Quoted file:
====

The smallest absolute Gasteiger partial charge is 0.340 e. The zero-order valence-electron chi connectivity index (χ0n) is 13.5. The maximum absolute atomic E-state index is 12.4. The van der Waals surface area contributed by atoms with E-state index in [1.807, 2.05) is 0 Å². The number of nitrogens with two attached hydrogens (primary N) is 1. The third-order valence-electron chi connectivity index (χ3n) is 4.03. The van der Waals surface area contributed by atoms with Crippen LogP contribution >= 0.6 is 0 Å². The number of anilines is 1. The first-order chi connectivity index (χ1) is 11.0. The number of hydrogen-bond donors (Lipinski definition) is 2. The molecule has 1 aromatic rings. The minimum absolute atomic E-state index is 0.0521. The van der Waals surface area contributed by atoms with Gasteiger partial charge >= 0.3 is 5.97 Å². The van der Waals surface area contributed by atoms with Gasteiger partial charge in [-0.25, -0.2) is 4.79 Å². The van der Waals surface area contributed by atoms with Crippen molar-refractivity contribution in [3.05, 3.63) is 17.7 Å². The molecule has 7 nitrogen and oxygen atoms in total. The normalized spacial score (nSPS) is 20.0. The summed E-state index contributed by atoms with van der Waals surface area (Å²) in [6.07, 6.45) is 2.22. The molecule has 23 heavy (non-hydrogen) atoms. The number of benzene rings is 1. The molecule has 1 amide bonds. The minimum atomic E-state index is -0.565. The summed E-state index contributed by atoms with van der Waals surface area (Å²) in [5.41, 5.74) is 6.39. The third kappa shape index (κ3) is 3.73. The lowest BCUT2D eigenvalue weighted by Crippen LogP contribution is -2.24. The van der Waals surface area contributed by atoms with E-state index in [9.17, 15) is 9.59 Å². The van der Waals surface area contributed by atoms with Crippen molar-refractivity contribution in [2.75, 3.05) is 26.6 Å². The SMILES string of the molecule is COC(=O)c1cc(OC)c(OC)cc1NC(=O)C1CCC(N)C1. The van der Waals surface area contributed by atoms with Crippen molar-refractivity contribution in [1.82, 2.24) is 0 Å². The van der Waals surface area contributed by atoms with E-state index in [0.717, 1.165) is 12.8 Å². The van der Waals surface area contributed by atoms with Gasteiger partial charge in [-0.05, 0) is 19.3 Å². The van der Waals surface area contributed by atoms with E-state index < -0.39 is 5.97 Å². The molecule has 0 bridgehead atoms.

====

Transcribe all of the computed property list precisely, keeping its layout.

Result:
The smallest absolute Gasteiger partial charge is 0.340 e. The zero-order valence-electron chi connectivity index (χ0n) is 13.5. The maximum absolute atomic E-state index is 12.4. The van der Waals surface area contributed by atoms with E-state index in [1.807, 2.05) is 0 Å². The number of nitrogens with two attached hydrogens (primary N) is 1. The third-order valence-electron chi connectivity index (χ3n) is 4.03. The van der Waals surface area contributed by atoms with Crippen LogP contribution >= 0.6 is 0 Å². The number of anilines is 1. The first-order chi connectivity index (χ1) is 11.0. The number of hydrogen-bond donors (Lipinski definition) is 2. The molecule has 1 aromatic rings. The minimum absolute atomic E-state index is 0.0521. The van der Waals surface area contributed by atoms with Gasteiger partial charge >= 0.3 is 5.97 Å². The van der Waals surface area contributed by atoms with Gasteiger partial charge in [-0.25, -0.2) is 4.79 Å². The van der Waals surface area contributed by atoms with Crippen molar-refractivity contribution in [3.05, 3.63) is 17.7 Å². The molecule has 7 nitrogen and oxygen atoms in total. The normalized spacial score (nSPS) is 20.0. The summed E-state index contributed by atoms with van der Waals surface area (Å²) in [6.07, 6.45) is 2.22. The molecule has 23 heavy (non-hydrogen) atoms. The number of benzene rings is 1. The molecule has 1 amide bonds. The minimum atomic E-state index is -0.565. The summed E-state index contributed by atoms with van der Waals surface area (Å²) in [5.41, 5.74) is 6.39. The third kappa shape index (κ3) is 3.73. The lowest BCUT2D eigenvalue weighted by Crippen LogP contribution is -2.24. The van der Waals surface area contributed by atoms with E-state index in [9.17, 15) is 9.59 Å². The van der Waals surface area contributed by atoms with Crippen molar-refractivity contribution in [2.75, 3.05) is 26.6 Å². The SMILES string of the molecule is COC(=O)c1cc(OC)c(OC)cc1NC(=O)C1CCC(N)C1. The van der Waals surface area contributed by atoms with Crippen molar-refractivity contribution in [1.82, 2.24) is 0 Å². The van der Waals surface area contributed by atoms with E-state index in [0.717, 1.165) is 12.8 Å². The van der Waals surface area contributed by atoms with Gasteiger partial charge in [-0.05, 0) is 19.3 Å². The van der Waals surface area contributed by atoms with E-state index < -0.39 is 5.97 Å². The molecule has 0 bridgehead atoms.